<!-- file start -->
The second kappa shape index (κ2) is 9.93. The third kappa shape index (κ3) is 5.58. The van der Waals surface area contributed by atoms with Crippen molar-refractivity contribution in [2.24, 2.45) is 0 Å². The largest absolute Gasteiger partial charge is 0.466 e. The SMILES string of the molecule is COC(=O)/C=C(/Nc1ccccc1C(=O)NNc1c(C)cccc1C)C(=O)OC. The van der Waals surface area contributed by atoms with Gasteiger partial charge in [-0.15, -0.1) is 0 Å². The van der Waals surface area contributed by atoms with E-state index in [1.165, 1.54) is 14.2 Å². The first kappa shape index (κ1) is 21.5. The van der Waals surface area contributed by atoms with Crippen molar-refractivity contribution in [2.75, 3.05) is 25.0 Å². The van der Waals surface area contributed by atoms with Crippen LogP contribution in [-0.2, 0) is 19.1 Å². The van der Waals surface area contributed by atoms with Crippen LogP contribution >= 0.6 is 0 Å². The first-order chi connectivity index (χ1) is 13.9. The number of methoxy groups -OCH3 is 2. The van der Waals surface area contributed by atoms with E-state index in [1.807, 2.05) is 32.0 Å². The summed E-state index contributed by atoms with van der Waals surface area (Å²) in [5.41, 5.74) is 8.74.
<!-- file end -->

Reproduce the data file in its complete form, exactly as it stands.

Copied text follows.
The second kappa shape index (κ2) is 9.93. The third kappa shape index (κ3) is 5.58. The van der Waals surface area contributed by atoms with Crippen molar-refractivity contribution in [2.24, 2.45) is 0 Å². The largest absolute Gasteiger partial charge is 0.466 e. The SMILES string of the molecule is COC(=O)/C=C(/Nc1ccccc1C(=O)NNc1c(C)cccc1C)C(=O)OC. The van der Waals surface area contributed by atoms with Gasteiger partial charge in [-0.15, -0.1) is 0 Å². The van der Waals surface area contributed by atoms with E-state index in [1.165, 1.54) is 14.2 Å². The first kappa shape index (κ1) is 21.5. The van der Waals surface area contributed by atoms with Crippen molar-refractivity contribution in [2.75, 3.05) is 25.0 Å². The van der Waals surface area contributed by atoms with Crippen LogP contribution in [-0.2, 0) is 19.1 Å². The van der Waals surface area contributed by atoms with Crippen LogP contribution >= 0.6 is 0 Å². The first-order chi connectivity index (χ1) is 13.9. The number of methoxy groups -OCH3 is 2. The van der Waals surface area contributed by atoms with E-state index in [1.807, 2.05) is 32.0 Å². The summed E-state index contributed by atoms with van der Waals surface area (Å²) in [5.41, 5.74) is 8.74.